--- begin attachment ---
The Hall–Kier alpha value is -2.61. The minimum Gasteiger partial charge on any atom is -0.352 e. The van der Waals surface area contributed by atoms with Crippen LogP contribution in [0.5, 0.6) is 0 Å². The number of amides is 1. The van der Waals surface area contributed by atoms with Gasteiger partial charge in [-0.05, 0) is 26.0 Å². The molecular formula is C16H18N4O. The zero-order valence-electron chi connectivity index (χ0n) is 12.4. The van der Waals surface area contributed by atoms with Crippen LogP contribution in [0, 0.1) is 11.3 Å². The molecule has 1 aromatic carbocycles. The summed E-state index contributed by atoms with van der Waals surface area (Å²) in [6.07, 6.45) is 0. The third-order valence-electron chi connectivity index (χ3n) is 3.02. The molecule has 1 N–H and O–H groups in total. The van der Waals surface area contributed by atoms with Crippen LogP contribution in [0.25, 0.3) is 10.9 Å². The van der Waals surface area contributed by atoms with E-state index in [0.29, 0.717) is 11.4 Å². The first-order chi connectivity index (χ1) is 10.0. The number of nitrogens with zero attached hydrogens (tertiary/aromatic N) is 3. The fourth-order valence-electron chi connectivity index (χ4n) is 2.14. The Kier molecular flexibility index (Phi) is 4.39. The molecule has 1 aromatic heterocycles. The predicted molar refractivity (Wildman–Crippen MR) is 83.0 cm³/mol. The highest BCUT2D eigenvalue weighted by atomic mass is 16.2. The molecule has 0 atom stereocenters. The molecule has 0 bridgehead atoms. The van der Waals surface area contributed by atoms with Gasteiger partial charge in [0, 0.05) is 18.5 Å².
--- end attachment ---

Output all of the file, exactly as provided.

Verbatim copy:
The Hall–Kier alpha value is -2.61. The minimum Gasteiger partial charge on any atom is -0.352 e. The van der Waals surface area contributed by atoms with Crippen LogP contribution in [0.5, 0.6) is 0 Å². The number of amides is 1. The van der Waals surface area contributed by atoms with Gasteiger partial charge in [-0.05, 0) is 26.0 Å². The molecular formula is C16H18N4O. The zero-order valence-electron chi connectivity index (χ0n) is 12.4. The van der Waals surface area contributed by atoms with Crippen LogP contribution in [0, 0.1) is 11.3 Å². The molecule has 1 aromatic carbocycles. The summed E-state index contributed by atoms with van der Waals surface area (Å²) in [6.07, 6.45) is 0. The third-order valence-electron chi connectivity index (χ3n) is 3.02. The molecule has 1 N–H and O–H groups in total. The van der Waals surface area contributed by atoms with Crippen LogP contribution in [0.25, 0.3) is 10.9 Å². The van der Waals surface area contributed by atoms with E-state index in [0.29, 0.717) is 11.4 Å². The first-order chi connectivity index (χ1) is 10.0. The number of nitrogens with zero attached hydrogens (tertiary/aromatic N) is 3. The fourth-order valence-electron chi connectivity index (χ4n) is 2.14. The Kier molecular flexibility index (Phi) is 4.39. The molecule has 1 aromatic heterocycles. The predicted molar refractivity (Wildman–Crippen MR) is 83.0 cm³/mol. The highest BCUT2D eigenvalue weighted by atomic mass is 16.2. The molecule has 0 atom stereocenters. The molecule has 0 bridgehead atoms. The van der Waals surface area contributed by atoms with Gasteiger partial charge in [0, 0.05) is 18.5 Å².